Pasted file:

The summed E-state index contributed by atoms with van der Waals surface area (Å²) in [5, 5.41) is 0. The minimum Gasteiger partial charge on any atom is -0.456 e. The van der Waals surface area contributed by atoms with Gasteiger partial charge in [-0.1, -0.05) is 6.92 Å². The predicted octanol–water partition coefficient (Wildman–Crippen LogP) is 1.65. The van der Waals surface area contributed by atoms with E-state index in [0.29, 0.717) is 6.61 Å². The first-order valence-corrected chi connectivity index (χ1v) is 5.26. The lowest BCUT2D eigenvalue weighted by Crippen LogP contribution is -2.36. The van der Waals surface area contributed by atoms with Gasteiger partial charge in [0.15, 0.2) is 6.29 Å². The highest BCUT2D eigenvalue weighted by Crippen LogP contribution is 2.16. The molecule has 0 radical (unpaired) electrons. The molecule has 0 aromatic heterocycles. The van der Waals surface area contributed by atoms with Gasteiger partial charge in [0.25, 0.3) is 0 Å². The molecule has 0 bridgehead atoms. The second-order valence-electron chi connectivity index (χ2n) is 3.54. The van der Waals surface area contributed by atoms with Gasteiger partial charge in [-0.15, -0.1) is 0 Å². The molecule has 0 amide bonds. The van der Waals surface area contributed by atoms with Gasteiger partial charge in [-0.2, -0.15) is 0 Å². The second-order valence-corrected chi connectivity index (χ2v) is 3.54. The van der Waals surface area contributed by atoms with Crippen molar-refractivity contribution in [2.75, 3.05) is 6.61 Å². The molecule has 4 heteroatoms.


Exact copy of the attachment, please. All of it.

The summed E-state index contributed by atoms with van der Waals surface area (Å²) in [5, 5.41) is 0. The minimum Gasteiger partial charge on any atom is -0.456 e. The van der Waals surface area contributed by atoms with Gasteiger partial charge in [-0.1, -0.05) is 6.92 Å². The predicted octanol–water partition coefficient (Wildman–Crippen LogP) is 1.65. The van der Waals surface area contributed by atoms with E-state index in [0.29, 0.717) is 6.61 Å². The first-order valence-corrected chi connectivity index (χ1v) is 5.26. The lowest BCUT2D eigenvalue weighted by Crippen LogP contribution is -2.36. The van der Waals surface area contributed by atoms with Gasteiger partial charge in [0.15, 0.2) is 6.29 Å². The highest BCUT2D eigenvalue weighted by Crippen LogP contribution is 2.16. The molecule has 0 radical (unpaired) electrons. The molecule has 0 aromatic heterocycles. The van der Waals surface area contributed by atoms with Gasteiger partial charge in [0.25, 0.3) is 0 Å². The molecule has 0 bridgehead atoms. The second-order valence-electron chi connectivity index (χ2n) is 3.54. The van der Waals surface area contributed by atoms with Gasteiger partial charge in [-0.15, -0.1) is 0 Å². The molecule has 0 amide bonds. The van der Waals surface area contributed by atoms with Gasteiger partial charge in [-0.2, -0.15) is 0 Å². The second-order valence-corrected chi connectivity index (χ2v) is 3.54. The van der Waals surface area contributed by atoms with Crippen molar-refractivity contribution in [2.75, 3.05) is 6.61 Å². The molecule has 4 heteroatoms.